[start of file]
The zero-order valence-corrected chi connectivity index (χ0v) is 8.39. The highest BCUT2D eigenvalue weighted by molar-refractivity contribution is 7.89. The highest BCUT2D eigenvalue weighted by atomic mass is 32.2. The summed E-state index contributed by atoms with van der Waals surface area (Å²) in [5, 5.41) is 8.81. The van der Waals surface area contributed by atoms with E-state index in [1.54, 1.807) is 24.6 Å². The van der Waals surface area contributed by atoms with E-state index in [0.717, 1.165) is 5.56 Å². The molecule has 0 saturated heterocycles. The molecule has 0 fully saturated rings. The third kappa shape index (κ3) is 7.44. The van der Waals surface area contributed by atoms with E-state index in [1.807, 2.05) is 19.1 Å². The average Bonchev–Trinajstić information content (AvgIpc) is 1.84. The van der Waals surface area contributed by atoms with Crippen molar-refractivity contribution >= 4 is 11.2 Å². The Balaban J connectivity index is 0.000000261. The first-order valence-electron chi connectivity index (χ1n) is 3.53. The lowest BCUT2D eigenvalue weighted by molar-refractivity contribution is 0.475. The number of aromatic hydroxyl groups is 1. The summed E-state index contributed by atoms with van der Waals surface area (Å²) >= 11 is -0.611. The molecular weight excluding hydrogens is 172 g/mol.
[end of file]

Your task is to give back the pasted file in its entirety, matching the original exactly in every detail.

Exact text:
The zero-order valence-corrected chi connectivity index (χ0v) is 8.39. The highest BCUT2D eigenvalue weighted by molar-refractivity contribution is 7.89. The highest BCUT2D eigenvalue weighted by atomic mass is 32.2. The summed E-state index contributed by atoms with van der Waals surface area (Å²) in [5, 5.41) is 8.81. The van der Waals surface area contributed by atoms with E-state index in [1.54, 1.807) is 24.6 Å². The van der Waals surface area contributed by atoms with E-state index in [0.717, 1.165) is 5.56 Å². The molecule has 0 saturated heterocycles. The molecule has 0 fully saturated rings. The third kappa shape index (κ3) is 7.44. The van der Waals surface area contributed by atoms with E-state index in [1.807, 2.05) is 19.1 Å². The average Bonchev–Trinajstić information content (AvgIpc) is 1.84. The van der Waals surface area contributed by atoms with Crippen molar-refractivity contribution >= 4 is 11.2 Å². The Balaban J connectivity index is 0.000000261. The first-order valence-electron chi connectivity index (χ1n) is 3.53. The lowest BCUT2D eigenvalue weighted by molar-refractivity contribution is 0.475. The number of aromatic hydroxyl groups is 1. The summed E-state index contributed by atoms with van der Waals surface area (Å²) >= 11 is -0.611. The molecular weight excluding hydrogens is 172 g/mol.